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  • Hiring camp director

    As the Council VP for Program, it's my responsibility to recruit and hire a camp director for our Boy Scout summer camp. We have trended towards volunteers lately due to professionals running the budget into the red. I have interviewed some of our volunteers, but find them lacking in organizational and managerial skills. I attempted to post an advertisement in the local Teacher's Union newsletter but was rejected due to the BSA's membership policies.

    So, where do you look to find that next camp director?

  • #2
    Our council has a Web site, and it was posted on that. One of our camp directors this summer camp from another Council in fact.

    Comment


    • #3
      Council website.

      Word of mouth.

      Ad in Scouting Magazine.

      Ad in the local paper, even.

      Private website. Google will find it...

      Ask the Council Commissioner for his list of good people.

      Comment


      • #4
        Is the job full-time year-round or just a summer job?

        In my council, the CD is a full-time council employee with other duties year-round - program duties or working with Exploring.

        But generally, the future CDs and PDs have already identified themselves through years of work on the camp staff. If you don't have a farm team of ambitious area directors waiting in the wings to vie for the job, you've got a bigger problem than not having a person at the top.

        If you're looking for someone to just do that job during the summer, you'll need a teacher, grad student or someone who has summers off from their regular job. That narrows your pool considerably. Spread the word through your districts to find those great local teachers. Ask your camp staff alumni who may be in the area.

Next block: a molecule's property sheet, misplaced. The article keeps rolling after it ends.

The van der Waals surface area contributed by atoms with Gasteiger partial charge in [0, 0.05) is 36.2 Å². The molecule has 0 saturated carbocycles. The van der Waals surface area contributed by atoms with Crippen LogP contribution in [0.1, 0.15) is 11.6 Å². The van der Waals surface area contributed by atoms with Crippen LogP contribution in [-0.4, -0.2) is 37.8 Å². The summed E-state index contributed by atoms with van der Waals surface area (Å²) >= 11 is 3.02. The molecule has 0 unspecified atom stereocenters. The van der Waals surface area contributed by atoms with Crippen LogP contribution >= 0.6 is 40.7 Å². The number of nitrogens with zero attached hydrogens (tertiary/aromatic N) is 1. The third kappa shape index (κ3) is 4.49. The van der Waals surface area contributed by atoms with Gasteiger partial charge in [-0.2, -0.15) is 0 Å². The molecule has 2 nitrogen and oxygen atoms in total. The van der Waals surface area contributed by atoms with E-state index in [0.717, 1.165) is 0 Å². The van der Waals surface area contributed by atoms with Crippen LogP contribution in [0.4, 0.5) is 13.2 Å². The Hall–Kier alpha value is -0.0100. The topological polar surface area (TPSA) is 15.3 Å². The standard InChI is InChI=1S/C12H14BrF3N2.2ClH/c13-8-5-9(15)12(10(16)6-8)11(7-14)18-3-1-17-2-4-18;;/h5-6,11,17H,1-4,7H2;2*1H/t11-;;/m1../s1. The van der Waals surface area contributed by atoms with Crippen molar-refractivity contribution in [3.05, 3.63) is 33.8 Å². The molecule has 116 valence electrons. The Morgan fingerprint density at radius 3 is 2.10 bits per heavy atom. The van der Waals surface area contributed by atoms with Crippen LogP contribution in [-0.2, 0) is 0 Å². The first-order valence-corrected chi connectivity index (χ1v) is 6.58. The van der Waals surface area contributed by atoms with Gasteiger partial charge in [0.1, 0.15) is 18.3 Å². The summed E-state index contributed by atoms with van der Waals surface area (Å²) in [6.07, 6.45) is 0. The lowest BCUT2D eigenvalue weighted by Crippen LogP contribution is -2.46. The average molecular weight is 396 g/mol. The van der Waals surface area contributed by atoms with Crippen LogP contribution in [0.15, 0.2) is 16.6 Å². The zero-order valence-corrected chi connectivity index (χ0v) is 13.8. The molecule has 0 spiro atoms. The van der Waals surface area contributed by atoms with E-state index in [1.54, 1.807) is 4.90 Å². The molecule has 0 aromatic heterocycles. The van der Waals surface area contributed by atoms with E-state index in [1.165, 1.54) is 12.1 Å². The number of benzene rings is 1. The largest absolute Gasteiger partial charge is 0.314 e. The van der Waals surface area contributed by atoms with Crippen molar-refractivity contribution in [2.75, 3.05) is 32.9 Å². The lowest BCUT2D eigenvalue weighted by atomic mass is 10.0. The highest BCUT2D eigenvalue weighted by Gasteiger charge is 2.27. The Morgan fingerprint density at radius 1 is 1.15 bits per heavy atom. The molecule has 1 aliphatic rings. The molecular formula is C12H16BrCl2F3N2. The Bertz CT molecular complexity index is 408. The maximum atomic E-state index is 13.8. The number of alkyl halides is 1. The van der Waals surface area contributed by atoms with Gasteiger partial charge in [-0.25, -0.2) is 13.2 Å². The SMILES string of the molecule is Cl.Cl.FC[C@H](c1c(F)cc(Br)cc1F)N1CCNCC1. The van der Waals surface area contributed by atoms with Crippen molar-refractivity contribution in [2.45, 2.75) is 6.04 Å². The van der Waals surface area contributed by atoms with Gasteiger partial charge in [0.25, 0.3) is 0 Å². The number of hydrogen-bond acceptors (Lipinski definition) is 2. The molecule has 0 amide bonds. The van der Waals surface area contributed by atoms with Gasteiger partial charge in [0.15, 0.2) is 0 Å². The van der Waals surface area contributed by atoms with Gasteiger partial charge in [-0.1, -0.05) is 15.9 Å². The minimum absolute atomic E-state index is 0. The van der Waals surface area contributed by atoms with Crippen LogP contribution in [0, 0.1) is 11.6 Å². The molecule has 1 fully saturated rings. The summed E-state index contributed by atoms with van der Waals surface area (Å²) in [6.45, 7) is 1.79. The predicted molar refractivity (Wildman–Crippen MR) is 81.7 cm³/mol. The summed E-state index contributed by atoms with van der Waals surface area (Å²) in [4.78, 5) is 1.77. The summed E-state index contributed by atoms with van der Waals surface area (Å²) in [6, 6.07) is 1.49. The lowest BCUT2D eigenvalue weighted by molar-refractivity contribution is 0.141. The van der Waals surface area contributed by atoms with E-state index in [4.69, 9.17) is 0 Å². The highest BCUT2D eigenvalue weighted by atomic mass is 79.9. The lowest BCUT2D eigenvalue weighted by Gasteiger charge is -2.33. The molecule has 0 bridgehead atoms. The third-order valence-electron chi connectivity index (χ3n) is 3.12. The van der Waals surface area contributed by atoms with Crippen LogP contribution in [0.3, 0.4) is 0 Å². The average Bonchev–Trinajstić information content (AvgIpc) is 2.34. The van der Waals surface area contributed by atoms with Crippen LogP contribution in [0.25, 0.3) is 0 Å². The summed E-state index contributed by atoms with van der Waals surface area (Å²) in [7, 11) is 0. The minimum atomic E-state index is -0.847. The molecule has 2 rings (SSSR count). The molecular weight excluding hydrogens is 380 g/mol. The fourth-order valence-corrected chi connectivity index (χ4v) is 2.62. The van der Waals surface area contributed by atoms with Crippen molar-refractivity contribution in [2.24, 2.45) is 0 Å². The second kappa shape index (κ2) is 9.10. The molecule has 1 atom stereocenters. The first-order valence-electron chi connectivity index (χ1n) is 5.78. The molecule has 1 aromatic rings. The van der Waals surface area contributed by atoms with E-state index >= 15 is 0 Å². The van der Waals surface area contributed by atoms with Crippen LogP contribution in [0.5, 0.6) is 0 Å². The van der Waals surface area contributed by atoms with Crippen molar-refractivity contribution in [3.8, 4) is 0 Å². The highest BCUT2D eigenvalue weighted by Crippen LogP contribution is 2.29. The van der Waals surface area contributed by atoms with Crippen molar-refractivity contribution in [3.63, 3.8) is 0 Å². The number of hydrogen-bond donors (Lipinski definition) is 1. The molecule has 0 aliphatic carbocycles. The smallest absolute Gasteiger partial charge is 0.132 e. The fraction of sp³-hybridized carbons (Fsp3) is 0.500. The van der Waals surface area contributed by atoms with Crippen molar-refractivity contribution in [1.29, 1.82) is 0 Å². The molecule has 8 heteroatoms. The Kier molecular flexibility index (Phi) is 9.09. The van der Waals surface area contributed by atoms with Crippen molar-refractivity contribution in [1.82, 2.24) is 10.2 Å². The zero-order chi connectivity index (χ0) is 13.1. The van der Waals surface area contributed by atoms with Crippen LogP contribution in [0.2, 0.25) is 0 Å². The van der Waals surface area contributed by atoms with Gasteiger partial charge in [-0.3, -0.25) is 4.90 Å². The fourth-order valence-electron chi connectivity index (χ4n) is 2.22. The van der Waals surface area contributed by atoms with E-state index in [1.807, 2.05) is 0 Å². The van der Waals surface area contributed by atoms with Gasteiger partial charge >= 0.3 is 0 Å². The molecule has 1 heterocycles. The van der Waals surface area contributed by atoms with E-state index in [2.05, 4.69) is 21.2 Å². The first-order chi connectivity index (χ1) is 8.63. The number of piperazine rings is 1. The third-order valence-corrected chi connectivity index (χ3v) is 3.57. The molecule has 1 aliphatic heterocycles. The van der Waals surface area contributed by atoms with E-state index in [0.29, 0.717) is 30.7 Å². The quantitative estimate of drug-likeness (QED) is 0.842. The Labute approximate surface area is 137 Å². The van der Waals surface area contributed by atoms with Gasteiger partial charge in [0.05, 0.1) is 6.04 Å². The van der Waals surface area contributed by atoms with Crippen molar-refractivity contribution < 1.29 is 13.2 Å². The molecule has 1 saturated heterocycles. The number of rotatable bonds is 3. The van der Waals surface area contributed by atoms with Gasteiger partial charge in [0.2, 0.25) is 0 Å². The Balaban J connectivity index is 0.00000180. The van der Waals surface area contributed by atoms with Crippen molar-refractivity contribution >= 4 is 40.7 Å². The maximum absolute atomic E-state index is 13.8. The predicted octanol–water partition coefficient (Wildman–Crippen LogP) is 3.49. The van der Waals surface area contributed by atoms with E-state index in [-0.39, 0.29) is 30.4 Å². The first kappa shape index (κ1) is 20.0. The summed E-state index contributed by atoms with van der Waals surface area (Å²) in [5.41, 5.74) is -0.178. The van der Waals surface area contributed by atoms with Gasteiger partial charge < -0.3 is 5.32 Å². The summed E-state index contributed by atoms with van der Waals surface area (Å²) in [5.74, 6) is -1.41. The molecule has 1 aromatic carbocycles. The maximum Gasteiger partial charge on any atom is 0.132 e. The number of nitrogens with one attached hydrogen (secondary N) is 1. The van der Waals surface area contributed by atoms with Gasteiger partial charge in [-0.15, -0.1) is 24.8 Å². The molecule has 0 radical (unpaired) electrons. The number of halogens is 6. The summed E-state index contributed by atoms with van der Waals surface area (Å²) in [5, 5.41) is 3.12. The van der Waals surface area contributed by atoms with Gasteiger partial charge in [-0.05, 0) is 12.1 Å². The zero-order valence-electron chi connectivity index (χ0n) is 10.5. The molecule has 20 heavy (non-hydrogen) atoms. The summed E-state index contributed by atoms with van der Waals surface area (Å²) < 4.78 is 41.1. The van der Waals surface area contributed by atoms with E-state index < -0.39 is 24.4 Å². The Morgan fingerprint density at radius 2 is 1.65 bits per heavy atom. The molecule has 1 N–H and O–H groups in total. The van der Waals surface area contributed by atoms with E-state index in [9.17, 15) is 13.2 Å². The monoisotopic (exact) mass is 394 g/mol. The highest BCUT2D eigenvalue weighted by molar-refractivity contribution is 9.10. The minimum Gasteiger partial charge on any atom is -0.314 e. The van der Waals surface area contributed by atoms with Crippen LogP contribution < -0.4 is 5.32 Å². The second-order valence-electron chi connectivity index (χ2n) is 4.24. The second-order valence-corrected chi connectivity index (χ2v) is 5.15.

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        • #5
          Some history, after our 2008 season and a professional as camp director who ran the program deep into the red, the Council was considering shutting down our summer camp operations. A group of volunteers took on the responsibility for recruiting units and helping identify staff. We hired a young man who had served on staff for many years. He has run camp the last 4 seasons. He tended to hire younger folks as the area directors in camp even with encouragement from me that he needed older people that had experience managing/supervising. For 2013 we will have a new camp director. My hope is to find someone that will use the time in the fall and spring to hire their directors and develop their program so that they can promote the camp. Then in the spring they train and develop the rest of the staff.

          I have talked with our Scout Executive about advertising on the Council website and newsletter. I can only access teachers through word of mouth. I wrote a personal check to purchase an advertisement in the teacher's union newsletter last year and they refused and returned my check. The union is in lockstep with the school board when it comes to the BSA....they won't have anything to do with us.

          Comment


          • #6
            Based on my experience, your expectations may be a little high. Your camp staff is for the most part drawn from three sources - students (HS and college), teachers and retirees. That limits your pool substantially for all positions, especially CD.

            For area directors, odds are most of them *are* going to be younger, 18-22-year-olds in or just out of college. Most will not have management experience outside of Scouting. Even older teachers may not have staff management experience. So you're left with retirees. But you also have to consider that few people with families and mortgages or rents are going to be able to leave home for 2-3 months and live in tents or tiny cabins.

            If you can find someone with staff management experience AND a Scouting background AND who is able to leave his or her permanent home for several months AND can recruit and hire an older, experienced cadre of area directors AND spend time during the year promoting the camp AND do this for a fraction of the salary he or she could've making elsewhere (and no benefits, I'm guessing) - well, you've got a magician on your hands.